IS THERE A CONNECTION BETWEEN ORAL AND MENTAL HEALTH

Mental health is linked to oral health, and vice versa. Good oral health can enhance mental and overall health, while poor oral health can exacerbate mental issues. Likewise, mental conditions can cause oral health issues. The connection between them is direct, cyclical and, when oral health is neglected, detrimental.

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DIABETES AND YOUR TEETH

Diabetes may cause serious problems with keeping your mouth healthy and having an attractive smile. The disease causes difficulties in the mouth, and problems in the mouth may cause trouble with diabetes. With diabetes, glucose is present in the saliva. When diabetes is not controlled, increased glucose in the saliva allows harmful bacteria to grow.   Periodontal disease, also known as gum disease, is the most widespread chronic inflammatory condition worldwide, says Dr. Wayne Aldredge.

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SMART APPS FOR DENTAL HEALTH CARE

Oral health is often taken for granted. The mouth is a window into the health of the entire body. It can show signs of nutritional deficiencies or general infection. Systemic diseases – those that affect the entire body – may first become apparent because of mouth lesions or other oral problems.   Regardless of age, oral health is very important. Positive oral health leads to improved overall health. More Americans today are keeping their natural teeth throughout their lives.

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interaction, largely because the brain is somewhat protected,” he said. His study added to the growing evidence that signals from beneficial bacteria nonetheless find a way through the barrier. The 2011 research could not pinpoint exactly how the barrier is traversed. It appears micro-organisms in the gut tickle a sensory nerve ending in the fingerlike protrusions lining the intestine and carry that electrical impulse up the vagus nerve and into the deep-brain structures thought to be responsible for elemental emotions such as anxiety. Cryan and co-author Ten Dinan published a theory paper in the journal Biological Psychiatry, calling these potentially mind-altering microbes “psychobiotics.”


It has long been known that much of the body’s supply of neurochemicals, an estimated 50 percent of its dopamine, for example, and a vast majority of its serotonin, originate in the intestines, where these chemical signals regulate appetite, feelings of fullness and digestion. But only in recent years has mainstream psychiatric research given serious consideration to the role microbes might play in creating those chemicals. Although the exact mechanism that breaks the barriers are not yet known, it seems safe to assert there is a proven link to gut bacteria and mental health.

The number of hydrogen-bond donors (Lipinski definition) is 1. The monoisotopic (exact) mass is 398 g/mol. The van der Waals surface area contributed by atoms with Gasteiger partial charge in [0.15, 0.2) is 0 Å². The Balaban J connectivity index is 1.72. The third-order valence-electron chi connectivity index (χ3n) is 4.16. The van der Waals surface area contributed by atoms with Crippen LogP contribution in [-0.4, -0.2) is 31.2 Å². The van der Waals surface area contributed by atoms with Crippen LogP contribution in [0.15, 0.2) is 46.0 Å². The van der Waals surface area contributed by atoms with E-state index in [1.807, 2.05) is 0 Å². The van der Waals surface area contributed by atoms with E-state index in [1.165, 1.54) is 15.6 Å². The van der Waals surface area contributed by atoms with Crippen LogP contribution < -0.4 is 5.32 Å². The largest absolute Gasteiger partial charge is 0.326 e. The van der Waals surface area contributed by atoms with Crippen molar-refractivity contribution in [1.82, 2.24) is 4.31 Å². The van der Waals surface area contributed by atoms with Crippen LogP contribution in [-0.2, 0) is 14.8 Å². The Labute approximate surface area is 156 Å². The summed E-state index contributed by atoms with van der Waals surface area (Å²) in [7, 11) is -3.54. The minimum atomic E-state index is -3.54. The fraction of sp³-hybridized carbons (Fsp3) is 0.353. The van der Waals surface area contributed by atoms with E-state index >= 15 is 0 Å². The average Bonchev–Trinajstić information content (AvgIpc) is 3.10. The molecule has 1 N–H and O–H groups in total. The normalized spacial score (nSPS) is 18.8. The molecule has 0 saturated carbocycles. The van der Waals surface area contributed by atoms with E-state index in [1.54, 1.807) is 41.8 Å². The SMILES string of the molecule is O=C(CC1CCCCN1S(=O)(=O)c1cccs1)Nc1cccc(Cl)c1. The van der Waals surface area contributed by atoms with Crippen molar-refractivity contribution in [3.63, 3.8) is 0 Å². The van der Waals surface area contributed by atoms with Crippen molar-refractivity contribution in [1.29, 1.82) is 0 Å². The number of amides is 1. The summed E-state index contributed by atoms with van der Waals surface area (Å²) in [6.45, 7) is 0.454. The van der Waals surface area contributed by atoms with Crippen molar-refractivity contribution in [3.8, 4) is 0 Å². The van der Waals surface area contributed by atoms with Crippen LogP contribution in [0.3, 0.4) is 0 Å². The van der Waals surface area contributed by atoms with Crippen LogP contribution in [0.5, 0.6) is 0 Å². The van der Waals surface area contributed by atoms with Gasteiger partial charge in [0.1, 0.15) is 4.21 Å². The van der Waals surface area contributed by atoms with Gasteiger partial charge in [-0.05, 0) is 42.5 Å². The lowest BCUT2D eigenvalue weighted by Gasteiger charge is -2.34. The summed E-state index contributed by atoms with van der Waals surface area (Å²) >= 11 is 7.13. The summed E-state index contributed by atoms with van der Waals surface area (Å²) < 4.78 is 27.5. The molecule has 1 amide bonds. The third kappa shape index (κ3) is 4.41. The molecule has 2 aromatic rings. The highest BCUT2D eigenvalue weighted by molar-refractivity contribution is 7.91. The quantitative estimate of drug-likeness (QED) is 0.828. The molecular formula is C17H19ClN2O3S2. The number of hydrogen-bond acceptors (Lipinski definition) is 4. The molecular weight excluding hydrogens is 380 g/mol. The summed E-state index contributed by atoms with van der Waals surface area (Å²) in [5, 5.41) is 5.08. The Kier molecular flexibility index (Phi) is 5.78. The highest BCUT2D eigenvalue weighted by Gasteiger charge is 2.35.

In 2007, scientists announced plans for a Human Microbiome Project to catalog the micro-organisms living in the body. The profound influence of these organisms has grown rapidly with each passing year.


Bacteria in the gut produce vitamins and break down food. Their presence or absence has been linked to obesity, inflammatory bowel disease and the toxic side effect of prescription drugs. Biologists now believe much of what makes us human depends on microbial activity. The 2 million unique bacterial genes found in each human microbiome can make the 23,000 genes in the cells seem insignificant in comparison.


“It has enormous implications for the sense of self,” said Tom Insel, director of the National Institute of Mental Health. “We are, at least from the standpoint of DNA, more microbial than human. That’s a phenomenal insight and one we have to take seriously when we think about human development.”


Considering the extent to which bacteria influence human physiology, scientists are interested in learning how bacteria may affect the brain. Micro-organisms in the gut secrete a profound number of chemicals, some of which are the same substances used by neurons to communicate and regulate mood, such as dopamine, serotonin and gamma-aminobutyric acid (GABA). These, in turn, appear to play

GUT BACTERIA CAN AFFECT YOUR MOOD

ANGELA S. HOOVER

Angela is a staff writer for Health & Wellness magazine.

more articles by Angela s. hoover

a function in intestinal disorders, coinciding with high levels of major depression and anxiety. Norwegian researchers examined the feces from 55 people in 2014 and found certain bacteria were more likely to be associated with depressive patients. Overall, researchers have linked anxiety, depression and several pediatric disorders, such as autism and hyperactivity, to gastrointestinal abnormalities.


Research conducted by scientists at the University College Cork in Ireland and McMaster University in Ontario, published in the Proceedings of the National Academy of Science in 2011, has become one of the best-known experiments linking gut bacteria to the brain. Ten years before designing this study, neuroscientist John Cryan thought about microbiology in terms of pathology: The brain is anatomically isolated and guarded by a blood-brain barrier that allows nutrients in but keeps out pathogens and inflammation, the immune system’s typical response to germs. This led Cryan to believe there are certain fields that just don’t seem to interact well.


“Microbiology and neuroscience, as whole disciplines, don’t tend to have had much